Accessibility is an important issue in games, though an oftentimes neglected one. With the revival of board gaming, there are more exciting games to play than ever before. But we often forget that sometimes their design makes it difficult for everyone to enjoy them.
That’s where Meeple Like Us comes in. They’re a group of game developers, academics, and enthusiasts focusing on studying and improving the accessibility of board games. Improved accessibility in games benefits everyone, after all. The way things stand now, large swathes of people are excluded from gaming due to disabilities they were either born with, or developed later in life. Games are a valuable means of therapy, education, and escape. They’re a portal to entirely new worlds. It’s well within the realm of possibility to take these disabilities into consideration when designing how we experience games.
Meeple Like Us studies games you might already be familiar with to understand how we can design more accessible games. Games in these “teardowns” are reviewed for five different criteria:
- Visual – Includes blindness, visual impairment, and color blindness
- Cognitive – Concerned with memory, attention, emotiveness, and problem solving
- Communication – Looks at issues involving hearing, talking, reading, and expression
- Physical – Pertains to motor skills that require “large movements”
- Socioeconomic – Deals with issues of representation, gender, inclusivity, and pricing
Their evaluation process is pretty open-ended. If the team spots something that could potentially prevent someone from playing the game, they’ll discuss. They outline their entire process in great detail on their website, but in short they’re “not trying to persuade you to buy, or not buy, games based on [their] analyses.” Instead, they want to help people make an informed decision when purchasing a board game.
We took a look at teardowns for a few popular games to see how well they held up. You might be surprised by the results!
It turns out that Carcassonne might be pretty difficult to play if you are colorblind or visually impaired. It can be difficult to differentiate between the different colored meeples (check out the image above). It’s even harder to locate your meeple on the board, as they tend to blend into scenery if you are color blind. It’s also set back by it’s tile laying nature, which requires fine motor skills.
The good news is, Carcassonne performs relatively well on all other fronts. Thanks to the game’s flexibility, competition can be refined to accommodate fluid intelligence. Carcassonne requires little communication, so it’s also a good choice if that’s an area of concern.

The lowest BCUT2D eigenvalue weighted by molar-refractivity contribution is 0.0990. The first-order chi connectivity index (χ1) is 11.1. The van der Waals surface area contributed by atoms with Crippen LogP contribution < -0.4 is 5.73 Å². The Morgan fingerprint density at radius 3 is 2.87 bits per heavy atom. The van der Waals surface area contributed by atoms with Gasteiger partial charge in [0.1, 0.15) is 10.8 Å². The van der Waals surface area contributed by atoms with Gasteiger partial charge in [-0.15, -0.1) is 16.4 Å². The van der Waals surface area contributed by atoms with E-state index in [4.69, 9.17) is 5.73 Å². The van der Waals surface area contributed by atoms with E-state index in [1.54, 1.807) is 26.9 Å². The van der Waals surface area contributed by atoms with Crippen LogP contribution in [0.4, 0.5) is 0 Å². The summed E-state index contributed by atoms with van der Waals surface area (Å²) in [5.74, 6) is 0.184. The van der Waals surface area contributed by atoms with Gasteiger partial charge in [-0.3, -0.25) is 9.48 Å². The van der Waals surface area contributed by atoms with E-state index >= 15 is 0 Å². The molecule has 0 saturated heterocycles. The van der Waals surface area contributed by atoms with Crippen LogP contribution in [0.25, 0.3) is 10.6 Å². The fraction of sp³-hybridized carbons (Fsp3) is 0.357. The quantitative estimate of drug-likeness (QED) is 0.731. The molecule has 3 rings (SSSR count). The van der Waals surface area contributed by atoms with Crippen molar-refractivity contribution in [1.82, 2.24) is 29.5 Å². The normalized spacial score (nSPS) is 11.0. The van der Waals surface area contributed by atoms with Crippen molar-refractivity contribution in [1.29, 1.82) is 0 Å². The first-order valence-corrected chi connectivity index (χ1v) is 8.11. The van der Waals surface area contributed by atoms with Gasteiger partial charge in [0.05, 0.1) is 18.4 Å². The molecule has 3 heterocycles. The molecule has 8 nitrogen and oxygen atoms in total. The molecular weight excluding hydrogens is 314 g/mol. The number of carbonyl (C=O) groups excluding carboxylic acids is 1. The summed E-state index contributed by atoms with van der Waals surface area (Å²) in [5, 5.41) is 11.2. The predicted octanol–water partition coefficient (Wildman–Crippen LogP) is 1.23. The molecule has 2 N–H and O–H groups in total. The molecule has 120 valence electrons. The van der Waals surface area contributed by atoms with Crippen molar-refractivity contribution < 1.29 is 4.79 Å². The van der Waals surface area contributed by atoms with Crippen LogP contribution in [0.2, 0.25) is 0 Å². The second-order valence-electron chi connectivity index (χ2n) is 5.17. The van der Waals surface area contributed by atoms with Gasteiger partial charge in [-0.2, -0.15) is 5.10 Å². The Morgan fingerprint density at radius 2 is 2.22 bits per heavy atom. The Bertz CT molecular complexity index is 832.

On the flip side, Pandemic didn’t fare quite as well. The game is difficult to parse visually, with its tiny text and even tinier maps and points of reference. People who are color blind will have a very difficult time following cubes as they move across the board over the course of the game. The cubes’ small size compounds this problem, and also makes it difficult for people with physical impairments. Players need to be able to move cubes and pawns around the board, or else recruit a friend to assist.
Pandemic did get a B grade for socioeconomic accessibility, though. The game features a good gender balance that’s free of stereotypes–there are female scientists and researchers, although it lacks for racial diversity. Pandemic got a B in communication, too. The game, by nature, is about communication, although the game’s fast pace could make things difficult for some players.
Dixit is one of Meeple Like Us’ highest rated games so far. It’s only downfall is its color blind accessibility. The meeples are not on a color spectrum accommodating people who are colorblind, and the tokens used for keeping score are nearly impossible to differentiate. The game is image heavy, and it can be difficult to interpret some of the images on the cards. In the example above, the bottom middle card shows poppy flowers. But when you’re color blind, you might be seeing something else entirely–autumn leaves perhaps?
Visual accessibility aside, Dixit scored well in every other category. It’s great for cognitive accessibility, as the game in its purest sense is about looking at an image and deciding what it means to you. There are no right or wrong answers. The game is also not competitive, so it also gets a great score for emotiveness, too.
The reviews at Meeple Like Us are pretty eye-opening, and it’s easy to see how simple design choices could totally determine whether or not you can play a game. Board games are meant to be shared, and working to ensure that many more people can join in on the fun is certainly worth the effort.
Featured Image Credit: Game Inquire
Carcassonne and Dixit Image Credit: Meeple Like Us
Pandemic Image Credit: Hajime Nagahata | Flickr